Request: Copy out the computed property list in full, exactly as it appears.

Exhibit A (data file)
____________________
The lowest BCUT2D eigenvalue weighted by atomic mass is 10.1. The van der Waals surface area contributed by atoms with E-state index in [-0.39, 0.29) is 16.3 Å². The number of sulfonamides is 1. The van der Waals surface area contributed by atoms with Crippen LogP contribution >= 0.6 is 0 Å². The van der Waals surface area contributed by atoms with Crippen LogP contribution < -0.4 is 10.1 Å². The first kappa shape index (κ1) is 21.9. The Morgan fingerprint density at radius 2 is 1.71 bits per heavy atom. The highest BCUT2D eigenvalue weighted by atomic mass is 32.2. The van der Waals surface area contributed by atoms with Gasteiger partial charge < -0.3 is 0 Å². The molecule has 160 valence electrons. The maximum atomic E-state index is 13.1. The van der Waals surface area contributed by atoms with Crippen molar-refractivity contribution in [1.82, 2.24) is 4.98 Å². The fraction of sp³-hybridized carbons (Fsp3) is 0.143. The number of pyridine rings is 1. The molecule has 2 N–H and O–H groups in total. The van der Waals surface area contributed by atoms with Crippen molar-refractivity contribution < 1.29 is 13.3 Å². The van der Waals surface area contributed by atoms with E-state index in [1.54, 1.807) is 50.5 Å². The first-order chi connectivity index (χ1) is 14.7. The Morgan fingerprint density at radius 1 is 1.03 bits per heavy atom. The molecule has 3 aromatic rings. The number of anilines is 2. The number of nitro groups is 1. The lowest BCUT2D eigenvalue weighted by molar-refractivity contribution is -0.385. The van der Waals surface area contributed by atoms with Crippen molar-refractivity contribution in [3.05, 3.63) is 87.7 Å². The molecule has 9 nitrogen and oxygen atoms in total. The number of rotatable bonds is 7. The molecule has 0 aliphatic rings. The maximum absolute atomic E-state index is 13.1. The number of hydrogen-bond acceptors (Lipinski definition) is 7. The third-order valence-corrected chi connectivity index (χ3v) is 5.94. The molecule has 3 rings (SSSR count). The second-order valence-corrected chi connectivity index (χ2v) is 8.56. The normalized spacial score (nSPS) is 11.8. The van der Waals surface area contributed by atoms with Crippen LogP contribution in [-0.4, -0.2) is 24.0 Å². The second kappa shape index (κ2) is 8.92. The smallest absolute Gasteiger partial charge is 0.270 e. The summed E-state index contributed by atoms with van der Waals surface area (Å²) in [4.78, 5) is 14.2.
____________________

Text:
The lowest BCUT2D eigenvalue weighted by atomic mass is 10.1. The van der Waals surface area contributed by atoms with E-state index in [-0.39, 0.29) is 16.3 Å². The number of sulfonamides is 1. The van der Waals surface area contributed by atoms with Crippen LogP contribution >= 0.6 is 0 Å². The van der Waals surface area contributed by atoms with Crippen LogP contribution < -0.4 is 10.1 Å². The first kappa shape index (κ1) is 21.9. The Morgan fingerprint density at radius 2 is 1.71 bits per heavy atom. The highest BCUT2D eigenvalue weighted by atomic mass is 32.2. The van der Waals surface area contributed by atoms with Gasteiger partial charge < -0.3 is 0 Å². The molecule has 160 valence electrons. The maximum atomic E-state index is 13.1. The van der Waals surface area contributed by atoms with Crippen molar-refractivity contribution in [1.82, 2.24) is 4.98 Å². The fraction of sp³-hybridized carbons (Fsp3) is 0.143. The number of pyridine rings is 1. The molecule has 2 N–H and O–H groups in total. The van der Waals surface area contributed by atoms with Crippen molar-refractivity contribution < 1.29 is 13.3 Å². The van der Waals surface area contributed by atoms with E-state index in [1.54, 1.807) is 50.5 Å². The first-order chi connectivity index (χ1) is 14.7. The Morgan fingerprint density at radius 1 is 1.03 bits per heavy atom. The molecule has 3 aromatic rings. The number of anilines is 2. The number of nitro groups is 1. The lowest BCUT2D eigenvalue weighted by molar-refractivity contribution is -0.385. The van der Waals surface area contributed by atoms with Crippen molar-refractivity contribution in [3.05, 3.63) is 87.7 Å². The molecule has 9 nitrogen and oxygen atoms in total. The number of rotatable bonds is 7. The molecule has 0 aliphatic rings. The maximum absolute atomic E-state index is 13.1. The number of hydrogen-bond acceptors (Lipinski definition) is 7. The third-order valence-corrected chi connectivity index (χ3v) is 5.94. The molecule has 3 rings (SSSR count). The second-order valence-corrected chi connectivity index (χ2v) is 8.56. The normalized spacial score (nSPS) is 11.8. The van der Waals surface area contributed by atoms with Crippen LogP contribution in [-0.4, -0.2) is 24.0 Å². The second kappa shape index (κ2) is 8.92. The smallest absolute Gasteiger partial charge is 0.270 e. The summed E-state index contributed by atoms with van der Waals surface area (Å²) in [4.78, 5) is 14.2.